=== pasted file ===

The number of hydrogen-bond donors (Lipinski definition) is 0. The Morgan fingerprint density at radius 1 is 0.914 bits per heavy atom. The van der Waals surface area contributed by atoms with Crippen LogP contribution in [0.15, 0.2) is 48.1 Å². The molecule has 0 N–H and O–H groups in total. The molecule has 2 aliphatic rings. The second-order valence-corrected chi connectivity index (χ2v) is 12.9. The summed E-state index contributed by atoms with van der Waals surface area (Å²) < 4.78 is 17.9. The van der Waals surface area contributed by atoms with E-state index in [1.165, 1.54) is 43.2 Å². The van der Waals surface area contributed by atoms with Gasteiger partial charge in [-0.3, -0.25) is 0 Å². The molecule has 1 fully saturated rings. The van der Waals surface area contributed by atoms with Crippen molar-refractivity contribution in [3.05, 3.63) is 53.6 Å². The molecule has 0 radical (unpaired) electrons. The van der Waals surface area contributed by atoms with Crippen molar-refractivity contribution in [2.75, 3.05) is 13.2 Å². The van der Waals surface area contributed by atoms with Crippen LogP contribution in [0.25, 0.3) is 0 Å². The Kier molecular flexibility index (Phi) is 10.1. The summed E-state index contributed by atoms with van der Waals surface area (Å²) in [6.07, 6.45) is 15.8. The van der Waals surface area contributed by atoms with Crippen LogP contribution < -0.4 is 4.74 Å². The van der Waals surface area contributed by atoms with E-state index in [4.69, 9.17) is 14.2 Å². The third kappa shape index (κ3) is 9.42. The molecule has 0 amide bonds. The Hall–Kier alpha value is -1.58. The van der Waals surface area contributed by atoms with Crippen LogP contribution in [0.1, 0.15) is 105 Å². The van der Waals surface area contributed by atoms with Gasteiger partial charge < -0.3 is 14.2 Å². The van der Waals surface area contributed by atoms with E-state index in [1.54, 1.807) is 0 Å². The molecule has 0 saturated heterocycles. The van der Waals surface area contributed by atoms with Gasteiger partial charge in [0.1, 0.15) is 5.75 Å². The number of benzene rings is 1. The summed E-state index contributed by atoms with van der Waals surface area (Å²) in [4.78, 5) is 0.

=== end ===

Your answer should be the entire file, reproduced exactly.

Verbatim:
The number of hydrogen-bond donors (Lipinski definition) is 0. The Morgan fingerprint density at radius 1 is 0.914 bits per heavy atom. The van der Waals surface area contributed by atoms with Crippen LogP contribution in [0.15, 0.2) is 48.1 Å². The molecule has 0 N–H and O–H groups in total. The molecule has 2 aliphatic rings. The second-order valence-corrected chi connectivity index (χ2v) is 12.9. The summed E-state index contributed by atoms with van der Waals surface area (Å²) < 4.78 is 17.9. The van der Waals surface area contributed by atoms with E-state index in [1.165, 1.54) is 43.2 Å². The van der Waals surface area contributed by atoms with Gasteiger partial charge in [-0.3, -0.25) is 0 Å². The molecule has 1 fully saturated rings. The van der Waals surface area contributed by atoms with Crippen molar-refractivity contribution in [3.05, 3.63) is 53.6 Å². The molecule has 0 radical (unpaired) electrons. The van der Waals surface area contributed by atoms with Crippen molar-refractivity contribution in [2.75, 3.05) is 13.2 Å². The van der Waals surface area contributed by atoms with Crippen LogP contribution in [0.25, 0.3) is 0 Å². The Kier molecular flexibility index (Phi) is 10.1. The summed E-state index contributed by atoms with van der Waals surface area (Å²) in [6.07, 6.45) is 15.8. The van der Waals surface area contributed by atoms with Crippen LogP contribution < -0.4 is 4.74 Å². The van der Waals surface area contributed by atoms with E-state index in [4.69, 9.17) is 14.2 Å². The third kappa shape index (κ3) is 9.42. The molecule has 0 amide bonds. The Hall–Kier alpha value is -1.58. The van der Waals surface area contributed by atoms with Crippen LogP contribution in [0.1, 0.15) is 105 Å². The van der Waals surface area contributed by atoms with Gasteiger partial charge < -0.3 is 14.2 Å². The van der Waals surface area contributed by atoms with E-state index in [1.54, 1.807) is 0 Å². The molecule has 0 saturated heterocycles. The van der Waals surface area contributed by atoms with Gasteiger partial charge in [0.1, 0.15) is 5.75 Å². The number of benzene rings is 1. The summed E-state index contributed by atoms with van der Waals surface area (Å²) in [4.78, 5) is 0.